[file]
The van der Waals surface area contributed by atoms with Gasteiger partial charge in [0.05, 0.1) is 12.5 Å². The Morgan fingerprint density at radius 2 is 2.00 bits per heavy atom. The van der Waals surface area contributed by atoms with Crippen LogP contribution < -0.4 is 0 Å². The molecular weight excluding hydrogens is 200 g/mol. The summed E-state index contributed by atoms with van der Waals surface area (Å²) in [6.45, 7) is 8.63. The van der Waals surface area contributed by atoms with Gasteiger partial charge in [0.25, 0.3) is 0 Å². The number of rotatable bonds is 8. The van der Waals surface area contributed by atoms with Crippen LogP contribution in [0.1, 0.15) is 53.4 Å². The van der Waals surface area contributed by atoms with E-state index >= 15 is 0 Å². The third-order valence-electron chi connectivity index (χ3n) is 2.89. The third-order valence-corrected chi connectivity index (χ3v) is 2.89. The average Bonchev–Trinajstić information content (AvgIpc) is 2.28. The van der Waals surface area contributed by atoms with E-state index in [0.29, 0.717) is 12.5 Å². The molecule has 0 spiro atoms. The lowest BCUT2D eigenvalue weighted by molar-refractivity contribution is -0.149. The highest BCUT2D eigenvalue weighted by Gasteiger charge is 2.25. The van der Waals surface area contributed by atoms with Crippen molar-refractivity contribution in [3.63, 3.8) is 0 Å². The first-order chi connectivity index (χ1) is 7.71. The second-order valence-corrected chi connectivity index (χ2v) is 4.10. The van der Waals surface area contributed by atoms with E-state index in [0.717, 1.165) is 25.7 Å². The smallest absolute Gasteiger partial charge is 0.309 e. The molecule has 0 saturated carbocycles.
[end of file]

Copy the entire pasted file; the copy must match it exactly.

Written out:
The van der Waals surface area contributed by atoms with Gasteiger partial charge in [0.05, 0.1) is 12.5 Å². The Morgan fingerprint density at radius 2 is 2.00 bits per heavy atom. The van der Waals surface area contributed by atoms with Crippen LogP contribution < -0.4 is 0 Å². The molecular weight excluding hydrogens is 200 g/mol. The summed E-state index contributed by atoms with van der Waals surface area (Å²) in [6.45, 7) is 8.63. The van der Waals surface area contributed by atoms with Gasteiger partial charge in [0.25, 0.3) is 0 Å². The number of rotatable bonds is 8. The van der Waals surface area contributed by atoms with Crippen LogP contribution in [0.1, 0.15) is 53.4 Å². The van der Waals surface area contributed by atoms with E-state index >= 15 is 0 Å². The third-order valence-electron chi connectivity index (χ3n) is 2.89. The third-order valence-corrected chi connectivity index (χ3v) is 2.89. The average Bonchev–Trinajstić information content (AvgIpc) is 2.28. The van der Waals surface area contributed by atoms with E-state index in [0.29, 0.717) is 12.5 Å². The molecule has 0 spiro atoms. The lowest BCUT2D eigenvalue weighted by molar-refractivity contribution is -0.149. The highest BCUT2D eigenvalue weighted by Gasteiger charge is 2.25. The van der Waals surface area contributed by atoms with Crippen molar-refractivity contribution in [3.63, 3.8) is 0 Å². The first-order chi connectivity index (χ1) is 7.71. The second-order valence-corrected chi connectivity index (χ2v) is 4.10. The van der Waals surface area contributed by atoms with E-state index in [0.717, 1.165) is 25.7 Å². The smallest absolute Gasteiger partial charge is 0.309 e. The molecule has 0 saturated carbocycles.